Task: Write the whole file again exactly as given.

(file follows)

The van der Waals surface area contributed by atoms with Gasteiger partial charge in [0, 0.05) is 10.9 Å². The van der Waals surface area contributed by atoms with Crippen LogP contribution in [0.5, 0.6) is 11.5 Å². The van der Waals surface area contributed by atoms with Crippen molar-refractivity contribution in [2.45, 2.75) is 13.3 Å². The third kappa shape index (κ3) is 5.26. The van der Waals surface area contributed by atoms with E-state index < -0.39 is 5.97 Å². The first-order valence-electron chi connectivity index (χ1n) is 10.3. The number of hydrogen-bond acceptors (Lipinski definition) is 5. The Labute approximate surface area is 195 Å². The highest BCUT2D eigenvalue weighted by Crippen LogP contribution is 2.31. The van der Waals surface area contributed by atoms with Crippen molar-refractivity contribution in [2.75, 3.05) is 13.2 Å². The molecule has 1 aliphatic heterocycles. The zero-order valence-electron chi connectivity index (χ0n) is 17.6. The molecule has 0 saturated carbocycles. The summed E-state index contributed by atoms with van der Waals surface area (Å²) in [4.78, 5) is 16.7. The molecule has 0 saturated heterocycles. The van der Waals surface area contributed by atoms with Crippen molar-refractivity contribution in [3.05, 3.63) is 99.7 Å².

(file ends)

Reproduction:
The van der Waals surface area contributed by atoms with Gasteiger partial charge in [0, 0.05) is 10.9 Å². The van der Waals surface area contributed by atoms with Crippen LogP contribution in [0.5, 0.6) is 11.5 Å². The van der Waals surface area contributed by atoms with Crippen molar-refractivity contribution in [2.45, 2.75) is 13.3 Å². The third kappa shape index (κ3) is 5.26. The van der Waals surface area contributed by atoms with E-state index < -0.39 is 5.97 Å². The first-order valence-electron chi connectivity index (χ1n) is 10.3. The number of hydrogen-bond acceptors (Lipinski definition) is 5. The Labute approximate surface area is 195 Å². The highest BCUT2D eigenvalue weighted by Crippen LogP contribution is 2.31. The van der Waals surface area contributed by atoms with Crippen molar-refractivity contribution in [2.75, 3.05) is 13.2 Å². The molecule has 1 aliphatic heterocycles. The zero-order valence-electron chi connectivity index (χ0n) is 17.6. The molecule has 0 saturated carbocycles. The summed E-state index contributed by atoms with van der Waals surface area (Å²) in [4.78, 5) is 16.7. The molecule has 0 saturated heterocycles. The van der Waals surface area contributed by atoms with Crippen molar-refractivity contribution in [3.05, 3.63) is 99.7 Å².